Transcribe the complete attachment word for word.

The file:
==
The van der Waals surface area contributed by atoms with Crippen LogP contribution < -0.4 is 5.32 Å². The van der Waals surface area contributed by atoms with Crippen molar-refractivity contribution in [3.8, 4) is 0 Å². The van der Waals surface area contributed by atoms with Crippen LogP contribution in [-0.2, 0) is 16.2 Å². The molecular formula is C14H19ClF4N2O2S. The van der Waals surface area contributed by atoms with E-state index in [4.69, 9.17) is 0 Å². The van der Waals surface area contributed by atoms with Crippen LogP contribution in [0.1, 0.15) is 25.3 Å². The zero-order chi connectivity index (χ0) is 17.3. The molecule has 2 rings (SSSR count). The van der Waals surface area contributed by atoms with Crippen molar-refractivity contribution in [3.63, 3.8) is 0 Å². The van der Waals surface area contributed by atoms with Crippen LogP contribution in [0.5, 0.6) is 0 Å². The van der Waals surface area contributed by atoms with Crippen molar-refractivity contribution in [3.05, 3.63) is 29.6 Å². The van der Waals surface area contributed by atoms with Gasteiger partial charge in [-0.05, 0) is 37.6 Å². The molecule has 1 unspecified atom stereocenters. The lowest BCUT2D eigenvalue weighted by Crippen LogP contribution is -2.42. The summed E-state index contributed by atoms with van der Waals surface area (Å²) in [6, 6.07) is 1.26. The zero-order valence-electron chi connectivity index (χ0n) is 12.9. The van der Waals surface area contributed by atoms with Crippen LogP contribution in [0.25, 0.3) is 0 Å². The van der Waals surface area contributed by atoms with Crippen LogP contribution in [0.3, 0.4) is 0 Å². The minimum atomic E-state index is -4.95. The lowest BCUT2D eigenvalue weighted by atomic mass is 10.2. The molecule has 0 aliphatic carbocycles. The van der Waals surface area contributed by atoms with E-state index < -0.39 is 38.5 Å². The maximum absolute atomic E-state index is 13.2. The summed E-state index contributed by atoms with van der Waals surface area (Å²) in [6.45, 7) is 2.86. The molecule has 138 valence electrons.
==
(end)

The van der Waals surface area contributed by atoms with Crippen LogP contribution < -0.4 is 5.32 Å². The van der Waals surface area contributed by atoms with Crippen molar-refractivity contribution in [3.8, 4) is 0 Å². The van der Waals surface area contributed by atoms with Crippen LogP contribution in [-0.2, 0) is 16.2 Å². The molecular formula is C14H19ClF4N2O2S. The van der Waals surface area contributed by atoms with E-state index in [4.69, 9.17) is 0 Å². The van der Waals surface area contributed by atoms with Crippen LogP contribution in [0.1, 0.15) is 25.3 Å². The zero-order chi connectivity index (χ0) is 17.3. The molecule has 2 rings (SSSR count). The van der Waals surface area contributed by atoms with Crippen molar-refractivity contribution in [3.63, 3.8) is 0 Å². The van der Waals surface area contributed by atoms with Crippen LogP contribution in [0.5, 0.6) is 0 Å². The van der Waals surface area contributed by atoms with Crippen molar-refractivity contribution in [3.05, 3.63) is 29.6 Å². The van der Waals surface area contributed by atoms with Gasteiger partial charge in [-0.05, 0) is 37.6 Å². The molecule has 1 unspecified atom stereocenters. The lowest BCUT2D eigenvalue weighted by Crippen LogP contribution is -2.42. The summed E-state index contributed by atoms with van der Waals surface area (Å²) in [6, 6.07) is 1.26. The zero-order valence-electron chi connectivity index (χ0n) is 12.9. The van der Waals surface area contributed by atoms with Crippen LogP contribution in [0.25, 0.3) is 0 Å². The van der Waals surface area contributed by atoms with Crippen LogP contribution in [0.3, 0.4) is 0 Å². The minimum atomic E-state index is -4.95. The lowest BCUT2D eigenvalue weighted by atomic mass is 10.2. The molecule has 0 aliphatic carbocycles. The van der Waals surface area contributed by atoms with E-state index < -0.39 is 38.5 Å². The maximum absolute atomic E-state index is 13.2. The summed E-state index contributed by atoms with van der Waals surface area (Å²) in [6.45, 7) is 2.86. The molecule has 138 valence electrons.